Big thanks to the people at Zacuto who were kind enough to loan me an entire D-SLR rig for review a few weeks ago. The timing and setup could not have been better. After a week with the Zacuto Fast Draw, I’m here to share my thoughts on their video D-SLR solution.
My work sent me to Florida to shoot video with a D-SLR and no assistant. Whatever system I chose would have to be incredibly nimble, flexible and comfortable. Originally I was looking at some products from Red Rock Micro to pair with a Nikon D7000 and Nikon 17-55mm f2.8 lens.
It was during a Twitter conversation with my friend Zack that I was pushed into the direction of Zacuto. I remembered Zack had a Zacuto system that he really enjoyed which provided a stable shoulder rig, follow-focus and viewfinder that made fine-tuning focus on shots much easier.
I had never had the opportunity to play with his rig but was in awe, nevertheless.
It wasn’t long after I first tweeted about the need for a good video D-SLR rig that I got a message from Zacuto inviting me to try out their stuff in return for a review. Obviously I took them up on the awesome offer.
Here’s a quick video introduction to some of Zacuto’s D-SLR solutions.
Zacuto and I discussed the needs of my shoot and we decided on the Zacuto Fast Draw with Z-Finder 2.5x viewfinder, follow focus and a few other accessories.
I was ecstatic the box arrived only a few days later.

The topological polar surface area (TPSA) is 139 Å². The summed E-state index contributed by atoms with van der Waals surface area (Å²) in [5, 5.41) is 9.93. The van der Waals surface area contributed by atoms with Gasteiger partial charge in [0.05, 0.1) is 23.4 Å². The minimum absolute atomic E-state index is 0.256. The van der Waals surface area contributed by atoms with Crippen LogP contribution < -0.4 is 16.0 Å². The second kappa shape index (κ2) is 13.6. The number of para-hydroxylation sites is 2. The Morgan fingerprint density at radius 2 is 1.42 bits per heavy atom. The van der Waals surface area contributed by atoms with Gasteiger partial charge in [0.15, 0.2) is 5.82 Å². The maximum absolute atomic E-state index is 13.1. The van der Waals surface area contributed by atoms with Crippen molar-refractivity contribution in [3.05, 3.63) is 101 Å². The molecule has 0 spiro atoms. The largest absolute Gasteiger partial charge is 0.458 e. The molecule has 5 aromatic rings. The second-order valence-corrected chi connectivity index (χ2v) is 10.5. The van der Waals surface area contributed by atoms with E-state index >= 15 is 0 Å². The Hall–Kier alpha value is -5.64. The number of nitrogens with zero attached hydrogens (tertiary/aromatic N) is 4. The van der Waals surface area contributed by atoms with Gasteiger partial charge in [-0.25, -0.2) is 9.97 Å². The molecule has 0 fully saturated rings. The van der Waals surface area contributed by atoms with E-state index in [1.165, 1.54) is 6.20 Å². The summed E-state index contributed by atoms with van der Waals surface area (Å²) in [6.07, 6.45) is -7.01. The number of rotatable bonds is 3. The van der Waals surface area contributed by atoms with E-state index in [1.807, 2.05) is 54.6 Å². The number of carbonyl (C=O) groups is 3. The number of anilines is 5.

That excitement almost immediately turned into dispair as I began to unpack the box. How in the world would I put all these pieces together into a functioning D-SLR video rig? I felt like someone had just sent me a Puzz 3D of Neuschwanstein Castle.
Luckily there was great documentation and a few images on the web that helped guide me into successfully building what you see below.
I built and deconstructed the Fast Draw several times. By the third attempt I was a pro.
What isn’t shown in the photo above is the follow focus. This ingenious little device attaches to your Zacuto rig and works in symphony with geared bands attached to your lenses.
The bands wrap around the focus ring of your lenses and lock into the gears on the follow focus. Instead of having to place your hand on the lens itself and perform jumpy focusing, you grasp the big knob on the side of the rig and rotate for smooth, beautiful focusing.
This makes all the difference in the world.
An absolute necessity to any video D-SLR system is the Zacuto Z-Finder.
The Z-Finder serves a few purposes.
- Provides another point of contact for more stable video
- Magnifies the images 2.5-3x the original size
- Blocks out ambient light which would ordinarily render your LCD useless in daylight.
- Makes focusing on details with the follow focus much easier
You might have also heard of the Hoodman Hoodloupe 3 which is a similar device. I’m here to say that the Hoodman solution doesn’t hold a candle to the Zacuto Z-Finder. Yes, it costs less but you compromise a lot for that savings. Get the Z-Finder.
One of the great things about this system is the flexibility. While their recommended setup worked great for me, the user is free to experiment with what works best for them. With a few designs I started falling back to my Lego days, building ridiculous setups and playing around with all the possible combination of pieces. If you can dream it, there’s a pretty good chance you can build it, with enough Zacuto parts that is.